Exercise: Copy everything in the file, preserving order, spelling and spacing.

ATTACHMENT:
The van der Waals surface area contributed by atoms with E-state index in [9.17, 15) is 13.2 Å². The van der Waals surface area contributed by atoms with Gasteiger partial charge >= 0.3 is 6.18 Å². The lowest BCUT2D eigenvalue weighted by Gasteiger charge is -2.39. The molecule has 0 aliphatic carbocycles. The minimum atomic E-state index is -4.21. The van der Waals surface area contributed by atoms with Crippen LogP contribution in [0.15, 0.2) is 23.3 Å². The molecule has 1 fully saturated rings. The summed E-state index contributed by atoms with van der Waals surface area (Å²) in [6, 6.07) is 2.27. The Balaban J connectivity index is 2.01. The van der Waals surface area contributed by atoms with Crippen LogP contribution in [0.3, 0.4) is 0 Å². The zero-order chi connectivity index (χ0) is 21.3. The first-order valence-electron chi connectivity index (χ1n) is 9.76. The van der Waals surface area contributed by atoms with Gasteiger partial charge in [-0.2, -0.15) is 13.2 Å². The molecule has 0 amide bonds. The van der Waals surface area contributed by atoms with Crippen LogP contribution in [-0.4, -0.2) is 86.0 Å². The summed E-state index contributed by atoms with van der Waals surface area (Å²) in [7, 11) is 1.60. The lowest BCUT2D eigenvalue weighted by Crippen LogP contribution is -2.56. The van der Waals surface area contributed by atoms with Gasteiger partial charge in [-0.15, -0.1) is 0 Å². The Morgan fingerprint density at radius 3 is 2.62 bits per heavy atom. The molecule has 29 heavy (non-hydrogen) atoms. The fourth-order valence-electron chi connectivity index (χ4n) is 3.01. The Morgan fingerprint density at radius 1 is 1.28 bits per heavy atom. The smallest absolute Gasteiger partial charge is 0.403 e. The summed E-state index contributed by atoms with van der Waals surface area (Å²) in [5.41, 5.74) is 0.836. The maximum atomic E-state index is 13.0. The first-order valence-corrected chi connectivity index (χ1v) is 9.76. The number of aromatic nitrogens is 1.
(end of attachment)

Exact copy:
The van der Waals surface area contributed by atoms with E-state index in [9.17, 15) is 13.2 Å². The van der Waals surface area contributed by atoms with Gasteiger partial charge >= 0.3 is 6.18 Å². The lowest BCUT2D eigenvalue weighted by Gasteiger charge is -2.39. The molecule has 0 aliphatic carbocycles. The minimum atomic E-state index is -4.21. The van der Waals surface area contributed by atoms with Crippen LogP contribution in [0.15, 0.2) is 23.3 Å². The molecule has 1 fully saturated rings. The summed E-state index contributed by atoms with van der Waals surface area (Å²) in [6, 6.07) is 2.27. The Balaban J connectivity index is 2.01. The van der Waals surface area contributed by atoms with Crippen LogP contribution in [0.3, 0.4) is 0 Å². The zero-order chi connectivity index (χ0) is 21.3. The first-order valence-electron chi connectivity index (χ1n) is 9.76. The van der Waals surface area contributed by atoms with Gasteiger partial charge in [-0.2, -0.15) is 13.2 Å². The molecule has 0 amide bonds. The van der Waals surface area contributed by atoms with Crippen LogP contribution in [-0.4, -0.2) is 86.0 Å². The summed E-state index contributed by atoms with van der Waals surface area (Å²) in [7, 11) is 1.60. The lowest BCUT2D eigenvalue weighted by Crippen LogP contribution is -2.56. The van der Waals surface area contributed by atoms with Gasteiger partial charge in [-0.15, -0.1) is 0 Å². The Morgan fingerprint density at radius 3 is 2.62 bits per heavy atom. The molecule has 29 heavy (non-hydrogen) atoms. The fourth-order valence-electron chi connectivity index (χ4n) is 3.01. The Morgan fingerprint density at radius 1 is 1.28 bits per heavy atom. The smallest absolute Gasteiger partial charge is 0.403 e. The summed E-state index contributed by atoms with van der Waals surface area (Å²) in [5.41, 5.74) is 0.836. The maximum atomic E-state index is 13.0. The first-order valence-corrected chi connectivity index (χ1v) is 9.76. The number of aromatic nitrogens is 1.